When I was young, my mother purchased a collection of classic Western children’s books translated into Japanese from an uncle who was not having much success at selling them door to door. I was captivated by stories such as Louisa de la Rame’s “A Dog of Flanders”, Hans Christian Andersen’s “The Little Match Girl”, and Oscar Wilde’s tale of the “Happy Prince”. I often re-imagined these books with happier endings or conjured up new characters and new plots.
I was reminded of the happy memories of these captivating stories and the animal characters that appeared in them when I discovered the metalwork of Muranaka Yasuhiko at a craft fair in Japan last year. Muranaka-san had an array of animals on display that were light-hearted in their appearance and that exquisitely captured their essence. His animals all looked as if they had stories to tell, perhaps along the lines of my childhood fantasies.
Very few metalwork artists show their work at craft fairs in Japan, so I was delighted to come across Muranaka-san. He is a rare artist who has the skill and expertise not only to make the small pieces that I saw but also to create large sculptural metal installations. His work has won numerous prizes and some have been shown at the Japan Fine Arts Exhibition (Nitten) and the highly respected UBE Biennale International Open Sculpture Competition.
When I asked Muranaka-san why he made both small and large pieces, he explained that his approach was to regularly alternate between working on large and small pieces. Keeping this rhythm allows him to “create new work with vigor” because he enjoys creating small work just as much as making large installations.
Muranaka-san’s love of metal began when he saw molten steel at school for the first time almost 40 years ago. He was mesmerized by the beauty of its color. “It was so beautiful and so I decided to major in metal casting”, he said.
But his career as a metalworker did not begin immediately after graduating with a Masters’ degree in metal casting from Tokyo University of the Arts. He initially took on a job at a home economics department in a woman’s university.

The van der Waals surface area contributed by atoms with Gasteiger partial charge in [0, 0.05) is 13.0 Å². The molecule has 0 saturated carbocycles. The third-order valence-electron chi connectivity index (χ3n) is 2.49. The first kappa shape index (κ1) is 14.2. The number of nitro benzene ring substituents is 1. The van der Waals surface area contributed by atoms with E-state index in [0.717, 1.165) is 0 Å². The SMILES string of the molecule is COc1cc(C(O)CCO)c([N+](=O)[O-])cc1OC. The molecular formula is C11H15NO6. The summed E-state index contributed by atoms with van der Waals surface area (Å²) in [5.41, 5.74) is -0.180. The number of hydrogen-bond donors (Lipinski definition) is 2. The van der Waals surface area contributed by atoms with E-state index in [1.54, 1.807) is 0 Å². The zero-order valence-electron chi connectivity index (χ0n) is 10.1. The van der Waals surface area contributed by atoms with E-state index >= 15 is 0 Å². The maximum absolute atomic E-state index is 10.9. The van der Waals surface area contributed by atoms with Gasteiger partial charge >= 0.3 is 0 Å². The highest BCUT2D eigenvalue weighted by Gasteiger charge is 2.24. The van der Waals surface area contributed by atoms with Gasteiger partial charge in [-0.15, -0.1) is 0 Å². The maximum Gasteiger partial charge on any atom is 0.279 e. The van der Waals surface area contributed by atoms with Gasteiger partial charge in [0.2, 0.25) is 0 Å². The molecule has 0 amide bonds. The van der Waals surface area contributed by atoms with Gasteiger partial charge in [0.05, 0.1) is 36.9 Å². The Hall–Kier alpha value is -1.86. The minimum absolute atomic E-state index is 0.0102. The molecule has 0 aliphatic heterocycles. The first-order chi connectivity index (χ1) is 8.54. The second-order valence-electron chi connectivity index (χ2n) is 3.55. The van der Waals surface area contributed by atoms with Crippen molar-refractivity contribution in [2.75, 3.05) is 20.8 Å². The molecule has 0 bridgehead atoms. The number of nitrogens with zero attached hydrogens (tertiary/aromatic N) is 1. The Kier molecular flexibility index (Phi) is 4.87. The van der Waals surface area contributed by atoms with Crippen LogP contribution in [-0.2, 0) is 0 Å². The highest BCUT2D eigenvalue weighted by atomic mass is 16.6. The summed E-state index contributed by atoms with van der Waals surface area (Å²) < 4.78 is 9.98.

“My regular job was not in my area of study, so I continued to create work in my spare time by belonging to a craft group”, he said. “There were people in the group who were working full-time as metalworkers and they finally inspired me to become a full-time maker, just a couple of years before I turned 40” he reflected.
“When I switched to making art full-time, the joy of completing a project or when someone purchased my work intensified. I enjoy the challenge of being able to decide how to make my work and to introduce them into the world,” he said like a proud father.
Muranaka-san’s stainless steel hooks are made using the lost-wax casting method, in which a metal form duplicate is created by casting the original sculpture. “In lost-wax casting, even the fingerprints on the original sculpture can show in the duplicate form, so it is a very intricate process. But the detail must be balanced with the form because delicate details next to a mass of metal do not cast well.” He explained. “When I create the original sculpture, I always think about the suitability of the form for casting. It is difficult to explain in words, but I feel that there are shapes that are more fit to cast,” he added.
The animal motif works are only a part of the wide range of works that Muranaka-san creates in his two studios in Hiroshima and Yamaguchi prefectures. However, he feels that his animal works are the most interesting for smaller utensils like hooks that are used inside the home.
Studio KotoKoto is happy to be able to bring these adorable hooks by Muranaka-san to our customers in the U.S. There maybe one or two in the collection that can bring back memories of your favorite childhood book animal characters.